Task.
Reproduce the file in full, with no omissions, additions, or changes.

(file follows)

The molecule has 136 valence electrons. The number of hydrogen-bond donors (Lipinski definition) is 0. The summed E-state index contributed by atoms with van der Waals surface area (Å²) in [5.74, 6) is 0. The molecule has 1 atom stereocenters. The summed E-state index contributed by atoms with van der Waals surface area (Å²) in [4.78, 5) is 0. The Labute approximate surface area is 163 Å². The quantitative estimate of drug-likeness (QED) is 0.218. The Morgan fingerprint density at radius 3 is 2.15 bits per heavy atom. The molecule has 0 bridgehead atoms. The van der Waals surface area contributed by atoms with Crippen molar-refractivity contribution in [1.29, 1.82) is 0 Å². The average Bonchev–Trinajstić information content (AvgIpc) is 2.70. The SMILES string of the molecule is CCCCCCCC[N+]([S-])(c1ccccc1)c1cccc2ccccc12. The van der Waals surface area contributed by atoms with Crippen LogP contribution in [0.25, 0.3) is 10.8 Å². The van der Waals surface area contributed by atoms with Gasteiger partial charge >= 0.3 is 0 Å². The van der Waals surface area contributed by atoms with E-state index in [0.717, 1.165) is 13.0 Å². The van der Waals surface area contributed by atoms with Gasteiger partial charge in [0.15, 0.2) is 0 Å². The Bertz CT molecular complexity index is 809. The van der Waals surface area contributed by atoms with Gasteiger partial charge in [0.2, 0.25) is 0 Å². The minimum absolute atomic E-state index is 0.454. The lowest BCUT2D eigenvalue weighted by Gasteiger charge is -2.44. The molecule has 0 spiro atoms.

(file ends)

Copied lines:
The molecule has 136 valence electrons. The number of hydrogen-bond donors (Lipinski definition) is 0. The summed E-state index contributed by atoms with van der Waals surface area (Å²) in [5.74, 6) is 0. The molecule has 1 atom stereocenters. The summed E-state index contributed by atoms with van der Waals surface area (Å²) in [4.78, 5) is 0. The Labute approximate surface area is 163 Å². The quantitative estimate of drug-likeness (QED) is 0.218. The Morgan fingerprint density at radius 3 is 2.15 bits per heavy atom. The molecule has 0 bridgehead atoms. The van der Waals surface area contributed by atoms with Crippen molar-refractivity contribution in [1.29, 1.82) is 0 Å². The average Bonchev–Trinajstić information content (AvgIpc) is 2.70. The SMILES string of the molecule is CCCCCCCC[N+]([S-])(c1ccccc1)c1cccc2ccccc12. The van der Waals surface area contributed by atoms with Crippen LogP contribution in [0.25, 0.3) is 10.8 Å². The van der Waals surface area contributed by atoms with Gasteiger partial charge >= 0.3 is 0 Å². The van der Waals surface area contributed by atoms with E-state index in [0.717, 1.165) is 13.0 Å². The van der Waals surface area contributed by atoms with Gasteiger partial charge in [0.15, 0.2) is 0 Å². The Bertz CT molecular complexity index is 809. The van der Waals surface area contributed by atoms with Gasteiger partial charge in [0.2, 0.25) is 0 Å². The minimum absolute atomic E-state index is 0.454. The lowest BCUT2D eigenvalue weighted by Gasteiger charge is -2.44. The molecule has 0 spiro atoms.